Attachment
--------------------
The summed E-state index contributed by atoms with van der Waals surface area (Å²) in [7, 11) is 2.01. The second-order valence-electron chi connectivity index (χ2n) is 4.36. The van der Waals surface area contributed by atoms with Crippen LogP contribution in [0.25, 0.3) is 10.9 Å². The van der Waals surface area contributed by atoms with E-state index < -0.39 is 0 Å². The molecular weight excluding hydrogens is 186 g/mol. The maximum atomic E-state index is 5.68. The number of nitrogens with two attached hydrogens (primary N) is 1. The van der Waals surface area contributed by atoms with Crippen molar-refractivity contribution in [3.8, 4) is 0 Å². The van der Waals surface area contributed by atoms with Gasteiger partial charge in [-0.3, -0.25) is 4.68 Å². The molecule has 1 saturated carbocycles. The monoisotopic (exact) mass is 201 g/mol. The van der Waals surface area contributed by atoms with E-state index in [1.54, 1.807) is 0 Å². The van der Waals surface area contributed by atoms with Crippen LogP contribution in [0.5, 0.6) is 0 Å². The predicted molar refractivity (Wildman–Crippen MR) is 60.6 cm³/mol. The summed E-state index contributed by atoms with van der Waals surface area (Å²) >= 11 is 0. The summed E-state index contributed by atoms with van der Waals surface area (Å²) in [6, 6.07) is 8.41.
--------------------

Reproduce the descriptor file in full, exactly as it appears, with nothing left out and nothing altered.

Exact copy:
The summed E-state index contributed by atoms with van der Waals surface area (Å²) in [7, 11) is 2.01. The second-order valence-electron chi connectivity index (χ2n) is 4.36. The van der Waals surface area contributed by atoms with Crippen LogP contribution in [0.25, 0.3) is 10.9 Å². The van der Waals surface area contributed by atoms with E-state index < -0.39 is 0 Å². The molecular weight excluding hydrogens is 186 g/mol. The maximum atomic E-state index is 5.68. The number of nitrogens with two attached hydrogens (primary N) is 1. The van der Waals surface area contributed by atoms with Crippen molar-refractivity contribution in [3.8, 4) is 0 Å². The van der Waals surface area contributed by atoms with Gasteiger partial charge in [-0.3, -0.25) is 4.68 Å². The molecule has 1 saturated carbocycles. The monoisotopic (exact) mass is 201 g/mol. The van der Waals surface area contributed by atoms with E-state index in [1.54, 1.807) is 0 Å². The van der Waals surface area contributed by atoms with Crippen LogP contribution in [0.5, 0.6) is 0 Å². The predicted molar refractivity (Wildman–Crippen MR) is 60.6 cm³/mol. The summed E-state index contributed by atoms with van der Waals surface area (Å²) >= 11 is 0. The summed E-state index contributed by atoms with van der Waals surface area (Å²) in [6, 6.07) is 8.41.